We were in New Hampshire, calling it a day in fear of an approaching storm, after accomplishing one of our first real obstacles in the high country: Mt. Moosilauke, the gate-keeper of the White Mountains.  We were in a clearing, looking out at Franconia Ridge, so Mike turned on his phone to snap a picture.  Surprisingly, the temporary lull in the forecast must have allowed for perfect reception because Mike received a message from his previous employer that they had his old position available if he’d be interested in returning. 

So, just like me, Mike slid back into his captain’s chair, renewed with a sense that luck was on his side.  And luck would have it, everything was EXACTLY the same.  And that was the problem.

 We both felt sedentary even though we had been quite the opposite.  Since our return we’ve traveled to Memphis, Tennessee, Nashville twice, Bryson City, North Carolina and Butler, Tennessee; over Christmas we embarked on a pretty epic road trip that took us to the Mojave Desert, Sequoia, Yosemite, Redwoods, Oregon and Washington; we’ve been back out to Colorado and spend most weekends anywhere but home, yet we feel like we’re being slowly eroded by time.  We need to keep moving.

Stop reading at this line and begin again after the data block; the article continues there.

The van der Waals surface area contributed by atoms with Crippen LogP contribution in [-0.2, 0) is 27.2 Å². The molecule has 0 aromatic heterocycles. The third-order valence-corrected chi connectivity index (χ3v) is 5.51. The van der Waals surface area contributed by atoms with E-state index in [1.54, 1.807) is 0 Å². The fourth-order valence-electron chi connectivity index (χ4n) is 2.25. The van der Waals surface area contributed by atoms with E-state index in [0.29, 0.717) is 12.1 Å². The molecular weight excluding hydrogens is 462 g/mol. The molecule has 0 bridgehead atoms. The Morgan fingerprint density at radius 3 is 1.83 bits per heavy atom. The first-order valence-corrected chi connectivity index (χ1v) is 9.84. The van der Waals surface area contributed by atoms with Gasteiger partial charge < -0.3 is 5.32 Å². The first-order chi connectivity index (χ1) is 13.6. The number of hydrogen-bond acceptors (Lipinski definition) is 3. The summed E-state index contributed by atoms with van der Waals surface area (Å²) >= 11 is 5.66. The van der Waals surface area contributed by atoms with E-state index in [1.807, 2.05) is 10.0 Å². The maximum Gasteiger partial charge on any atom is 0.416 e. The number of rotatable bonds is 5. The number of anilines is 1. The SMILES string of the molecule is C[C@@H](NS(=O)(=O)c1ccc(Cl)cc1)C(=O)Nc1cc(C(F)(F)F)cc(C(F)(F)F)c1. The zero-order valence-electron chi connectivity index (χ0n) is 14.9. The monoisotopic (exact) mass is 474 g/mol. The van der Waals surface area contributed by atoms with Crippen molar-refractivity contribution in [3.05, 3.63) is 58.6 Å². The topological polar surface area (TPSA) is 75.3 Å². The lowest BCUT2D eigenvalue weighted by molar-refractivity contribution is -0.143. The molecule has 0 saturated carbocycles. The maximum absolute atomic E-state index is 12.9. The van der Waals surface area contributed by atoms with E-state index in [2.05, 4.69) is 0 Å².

So, we started purging our possessions; we sold the house and eliminated our debts; we’ve poured our time, and extra money, into outfitting an 04 Land Rover with the aptitude to travel just about anywhere, all in the anticipation to reunite with the trail in a year.  In which direction and for how long are welcomed unknowns.  We have chosen a life of unknown possibilities over a life of expected outcomes.  We will take to the trails again and continue our earthly education so that we may share our experiences with others. Everyday something beautiful.  Everyday a new adventure.


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Lost Creek Wilderness, Colorado

lost-creek-wildernessColorado, like Tennessee, is a trip we tend to take every year.  Like Tennessee, although a little further, Colorado offers us the closest proximity to a mountain range with some elevation.

Because of our thru hike, and the prep work prior, almost 3 years have passed since we ventured west to the Rockies.  So, we were excited to be reunited with the 14,000 foot mountains that dominate the area (although my lost-wilderness-boulderbrain was dreadfully anticipating the hell it would do to my body).

A new area to us, we traveled south of Denver (our usual go-to was Grand Lake north of Denver) to Pike National Forest, north/west of Colorado Springs.

After stopping at Paradox Brewery in Divide (good beer, great logo), we winded our way up a gravel road to a camping-at-large area just outside Lost Creek Wilderness.  We car-camped that evening, prepping for a multi-day backpacking trip which we embarked on the next morning after a road-side breakfast of chorizo and eggs alongside Goose Creek.